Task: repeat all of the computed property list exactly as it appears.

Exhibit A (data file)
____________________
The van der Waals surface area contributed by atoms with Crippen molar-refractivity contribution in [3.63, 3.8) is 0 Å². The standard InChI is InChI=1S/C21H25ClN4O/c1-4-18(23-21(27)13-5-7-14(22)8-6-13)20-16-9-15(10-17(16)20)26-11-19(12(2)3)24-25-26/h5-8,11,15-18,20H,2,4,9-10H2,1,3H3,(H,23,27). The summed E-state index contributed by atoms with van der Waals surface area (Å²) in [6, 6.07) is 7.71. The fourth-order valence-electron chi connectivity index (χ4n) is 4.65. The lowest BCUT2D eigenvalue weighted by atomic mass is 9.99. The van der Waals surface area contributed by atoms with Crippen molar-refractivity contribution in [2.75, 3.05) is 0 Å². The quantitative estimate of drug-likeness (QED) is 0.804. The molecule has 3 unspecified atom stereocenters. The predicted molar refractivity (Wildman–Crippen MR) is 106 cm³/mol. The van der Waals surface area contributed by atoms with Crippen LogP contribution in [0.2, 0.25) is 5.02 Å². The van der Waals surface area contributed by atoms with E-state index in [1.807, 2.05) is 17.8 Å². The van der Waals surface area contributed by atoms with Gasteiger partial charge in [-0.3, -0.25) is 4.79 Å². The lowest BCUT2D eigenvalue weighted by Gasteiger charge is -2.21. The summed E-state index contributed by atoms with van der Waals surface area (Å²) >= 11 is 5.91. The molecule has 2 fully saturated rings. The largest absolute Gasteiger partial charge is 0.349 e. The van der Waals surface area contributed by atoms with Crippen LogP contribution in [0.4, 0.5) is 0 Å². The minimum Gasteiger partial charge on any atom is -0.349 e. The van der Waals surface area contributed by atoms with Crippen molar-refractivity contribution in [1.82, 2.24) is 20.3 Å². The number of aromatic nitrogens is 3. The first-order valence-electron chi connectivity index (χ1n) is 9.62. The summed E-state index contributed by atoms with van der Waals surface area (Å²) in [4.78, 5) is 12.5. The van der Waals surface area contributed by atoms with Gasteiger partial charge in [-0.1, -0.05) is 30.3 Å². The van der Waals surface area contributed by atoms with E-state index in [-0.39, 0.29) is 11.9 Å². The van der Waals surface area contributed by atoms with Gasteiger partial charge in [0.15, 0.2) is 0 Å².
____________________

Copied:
The van der Waals surface area contributed by atoms with Crippen molar-refractivity contribution in [3.63, 3.8) is 0 Å². The standard InChI is InChI=1S/C21H25ClN4O/c1-4-18(23-21(27)13-5-7-14(22)8-6-13)20-16-9-15(10-17(16)20)26-11-19(12(2)3)24-25-26/h5-8,11,15-18,20H,2,4,9-10H2,1,3H3,(H,23,27). The summed E-state index contributed by atoms with van der Waals surface area (Å²) in [6, 6.07) is 7.71. The fourth-order valence-electron chi connectivity index (χ4n) is 4.65. The lowest BCUT2D eigenvalue weighted by atomic mass is 9.99. The van der Waals surface area contributed by atoms with Crippen molar-refractivity contribution in [2.75, 3.05) is 0 Å². The quantitative estimate of drug-likeness (QED) is 0.804. The molecule has 3 unspecified atom stereocenters. The predicted molar refractivity (Wildman–Crippen MR) is 106 cm³/mol. The van der Waals surface area contributed by atoms with Crippen LogP contribution in [0.2, 0.25) is 5.02 Å². The van der Waals surface area contributed by atoms with E-state index in [1.807, 2.05) is 17.8 Å². The van der Waals surface area contributed by atoms with Gasteiger partial charge in [-0.3, -0.25) is 4.79 Å². The lowest BCUT2D eigenvalue weighted by Gasteiger charge is -2.21. The summed E-state index contributed by atoms with van der Waals surface area (Å²) >= 11 is 5.91. The molecule has 2 fully saturated rings. The largest absolute Gasteiger partial charge is 0.349 e. The van der Waals surface area contributed by atoms with Crippen LogP contribution in [0.4, 0.5) is 0 Å². The minimum Gasteiger partial charge on any atom is -0.349 e. The van der Waals surface area contributed by atoms with Crippen molar-refractivity contribution in [1.82, 2.24) is 20.3 Å². The number of aromatic nitrogens is 3. The first-order valence-electron chi connectivity index (χ1n) is 9.62. The summed E-state index contributed by atoms with van der Waals surface area (Å²) in [4.78, 5) is 12.5. The van der Waals surface area contributed by atoms with Gasteiger partial charge in [-0.1, -0.05) is 30.3 Å². The van der Waals surface area contributed by atoms with E-state index in [-0.39, 0.29) is 11.9 Å². The van der Waals surface area contributed by atoms with Gasteiger partial charge in [0.15, 0.2) is 0 Å².